Apple is currently negotiating with music labels over its new music streaming service, and it is pressing for music labels to end their agreements with free services such as Spotify. Spotify offers an ad-supported music streaming service for free, as well as a paid-for service which has no ads, reports The Verge.
Spotify and YouTube targeted by Apple
According to anonymous sources, Apple is trying to get music labels to shut down the free Spotify service, which 45 million of its 60 million users currently subscribe to. Previous reports claimed that music labels are not entirely happy with free music-streaming tiers, and Apple apparently assured them that its service would become subscription only after an initial trial period.
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If Apple manages to bring about the end of Spotify’s free tier, then it would bring Spotify more in line with Apple’s own service. As a result, Apple could potentially attract users away from Spotify. Apple has also tried to affect YouTube’s ability to broadcast music, offering to pay YouTube’s licensing fee to Universal Music Group if the label ended the site’s access to its music.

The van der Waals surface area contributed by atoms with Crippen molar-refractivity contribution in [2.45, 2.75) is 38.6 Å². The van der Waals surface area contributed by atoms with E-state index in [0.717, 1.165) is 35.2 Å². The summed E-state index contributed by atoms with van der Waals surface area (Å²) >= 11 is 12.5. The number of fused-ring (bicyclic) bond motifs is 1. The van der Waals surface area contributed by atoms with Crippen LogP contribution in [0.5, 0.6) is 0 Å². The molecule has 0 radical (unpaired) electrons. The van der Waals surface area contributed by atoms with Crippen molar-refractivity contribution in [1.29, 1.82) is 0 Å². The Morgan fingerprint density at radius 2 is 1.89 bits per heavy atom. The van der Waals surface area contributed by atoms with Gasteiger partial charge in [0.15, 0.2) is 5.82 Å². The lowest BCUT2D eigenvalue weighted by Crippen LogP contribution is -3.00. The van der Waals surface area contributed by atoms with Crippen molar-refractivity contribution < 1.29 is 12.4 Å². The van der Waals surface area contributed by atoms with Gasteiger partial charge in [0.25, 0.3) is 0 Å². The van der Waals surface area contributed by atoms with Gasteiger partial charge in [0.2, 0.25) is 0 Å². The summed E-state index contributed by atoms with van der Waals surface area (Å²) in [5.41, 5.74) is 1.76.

Negotiating tactics under scrutiny
“All the way up to Tim Cook, these guys are cutthroat,” an anonymous music industry source told The Verge. This is thought to be one reason for the DOJ’s interest in Apple’s practices. “DOJ officials have already interviewed high-ranking music industry executives about Apple’s business habits,” The Verge said.
Speculation about a Beats-based app for iOS first arose in February, and insiders suggested that Apple will launch a music streaming service that “deeply integrates” the Beats brand, and a selection of popular artists. In April a number of reports claimed that once a free trial period ends, users may have to pay $8-per-month in order to access more music, while iTunes Radio will still be free.
It is thought that Apple will reveal more information about its streaming service at the WWDC event next month. The music streaming market recently gained a new competitor in the shape of Jay Z’s music service, which does not include a free tier.